I visited a friend. It wasn’t a normal visit and in fact it wasn’t even a normal friendship.

We played on the same sports team, we had mutual friends, we had been in the same business. All was good. And then we went and did a business deal together and then it wasn’t all good anymore. She said it was ‘just business’ and maybe it was but I took it personally and though we parted as amicably as possible, inside I was angry, hurt and upset so, no, I wouldn’t have called her my friend anymore. A friend is someone you invite over to your house, someone you share your thoughts with, maybe have a double date with. No, if someone asked I would have called her more of an acquaintance now.

But something awful happened, she was given a terminal diagnosis. Terminal. My age, a bit younger, terminal. Just months before she was living a regular life now she was terminal. Shit.

Of course at this point nothing else about our past mattered anymore, everything seemed so trivial. I wanted to send her a note but when you don’t know what to say, what do you say?

I remembered when my Dad died and someone close to me said nothing. It wasn’t just that she didn’t come to the funeral it was that she didn’t acknowledge his death at all. That stung, I still remember feeling that 27 years later. Many years after his death, I asked her about this and she said she didn’t know what to say so she said nothing.

Something is better than nothing – anything is better than nothing, I think. So I sent her a short but heartfelt note.

And then the oddest thing happened, she wanted to see me. To say I was stunned wouldn’t come close to describing how I felt. Why would she want to see me? Me? She was in palliative care, medicated, in a dark room, in pain. At this time she should be surrounded by family and close friends, what the hell did she want me in that privileged space for?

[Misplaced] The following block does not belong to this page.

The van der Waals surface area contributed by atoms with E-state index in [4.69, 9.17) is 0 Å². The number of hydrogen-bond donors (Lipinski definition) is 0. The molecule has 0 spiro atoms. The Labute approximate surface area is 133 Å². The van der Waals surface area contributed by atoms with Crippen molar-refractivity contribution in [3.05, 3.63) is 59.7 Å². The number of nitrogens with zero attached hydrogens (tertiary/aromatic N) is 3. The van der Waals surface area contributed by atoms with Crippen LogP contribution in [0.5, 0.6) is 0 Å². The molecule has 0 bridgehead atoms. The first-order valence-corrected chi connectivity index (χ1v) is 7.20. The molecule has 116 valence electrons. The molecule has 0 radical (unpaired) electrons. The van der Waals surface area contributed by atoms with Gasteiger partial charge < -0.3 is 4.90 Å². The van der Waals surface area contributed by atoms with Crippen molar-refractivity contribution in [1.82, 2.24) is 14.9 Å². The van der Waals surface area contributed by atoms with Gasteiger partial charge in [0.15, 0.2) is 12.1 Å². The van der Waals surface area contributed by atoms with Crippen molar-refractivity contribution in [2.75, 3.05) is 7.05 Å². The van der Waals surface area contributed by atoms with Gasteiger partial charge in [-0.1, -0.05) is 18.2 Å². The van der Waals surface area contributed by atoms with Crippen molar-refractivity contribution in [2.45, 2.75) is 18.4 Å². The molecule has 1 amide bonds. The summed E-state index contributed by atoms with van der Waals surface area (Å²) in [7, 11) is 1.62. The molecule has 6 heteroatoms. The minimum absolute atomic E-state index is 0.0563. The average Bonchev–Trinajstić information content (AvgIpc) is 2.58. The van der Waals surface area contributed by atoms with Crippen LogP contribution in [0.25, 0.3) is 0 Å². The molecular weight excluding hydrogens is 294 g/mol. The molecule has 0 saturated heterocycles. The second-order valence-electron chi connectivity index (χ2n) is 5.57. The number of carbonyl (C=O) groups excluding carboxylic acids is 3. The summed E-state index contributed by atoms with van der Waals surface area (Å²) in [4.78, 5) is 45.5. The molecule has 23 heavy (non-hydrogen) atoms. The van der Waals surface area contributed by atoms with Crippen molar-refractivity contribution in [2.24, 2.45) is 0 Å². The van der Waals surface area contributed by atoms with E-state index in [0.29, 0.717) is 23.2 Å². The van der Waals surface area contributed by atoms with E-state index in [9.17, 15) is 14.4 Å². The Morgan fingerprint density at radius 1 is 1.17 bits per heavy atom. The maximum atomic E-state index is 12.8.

I felt so uncomfortable. I didn’t know what to do. I felt like I had to go because she asked, but honestly I didn’t feel like I deserved to be there. You see, as a nurse I have worked with many people in their last days of life. I have been with people when they took their final breaths. I waited while the machine that kept my dad alive was turned off. I know what it’s like to be with someone who is dying and I can tell you each and every time it’s a privilege to be there.

I didn’t earn the right to be in her room, yet here I was.

The room was dark with instructions on the door not to turn the lights on, inside the nurses had just finished trying to make her comfortable. She had dark sunglasses on and an oxygen mask over her mouth and nose. I touched her hand and let her know I was there.

Immediately she smiled, she shifted, she changed from a patient to a person. In a whisper so low I had to lean into her personal space to understand her, I heard her say, “Stephanie I’m so glad you’re here. I’m sorry it’s under these circumstances and I’m sorry about what happened between us.”

This was the beginning of a ninety minute visit that felt like five. We talked, we laughed, we sang, I ran my fingers through her hair and gave her a massage. Personal things, intimate things. Things a friend would do.

Before I left I asked her my favourite question, ‘If there was only one thing you could tell me what would it be?’ For the first time in our visit she said nothing for a long time, in fact I thought maybe she had fallen asleep. But she wasn’t asleep, she was thinking. She was taking my question very seriously and then she said, barely audibly but definite and certain, “Do today what you might not be able to do tomorrow.”

She knew what she was talking about, one day she was fine, the next day she was not and just six short months later, here she was.

“Do today what you might not be able to do tomorrow.”

– Forgive
– Play
– Be brave
– Try
– Move your body
– Include
– Help someone
– Love
– Learn something new
– Give the benefit of the doubt
– Take the first step
– Be kinder
– Travel
– Be optimistic
– Eat healthy
– Live – just freakin’ live your life well.

“Do today what you might not be able to do tomorrow.” SILKE

Not long after our visit I received a text from her husband; her short but valiant fight was over, she was gone. I can wish all I want to that things had been different but instead I choose to be grateful that she invited me into that privileged space at that extraordinary time and left me with insight that will make me a better person.

Her birth date, which is far too close to her date of death nears, in her honour, I pass her message on to you. It sure would be cool if you did something you wouldn’t have otherwise done because of her message.

“Do today what you might not be able to do tomorrow.”

Wise words from someone whose tomorrow did not come.

‘Do today what you might not be able to do tomorrow’, it’s just one more way to live Your Life, Unlimited.


Stephanie  Staples

Stephanie Staples

Your Revitalization Specialist

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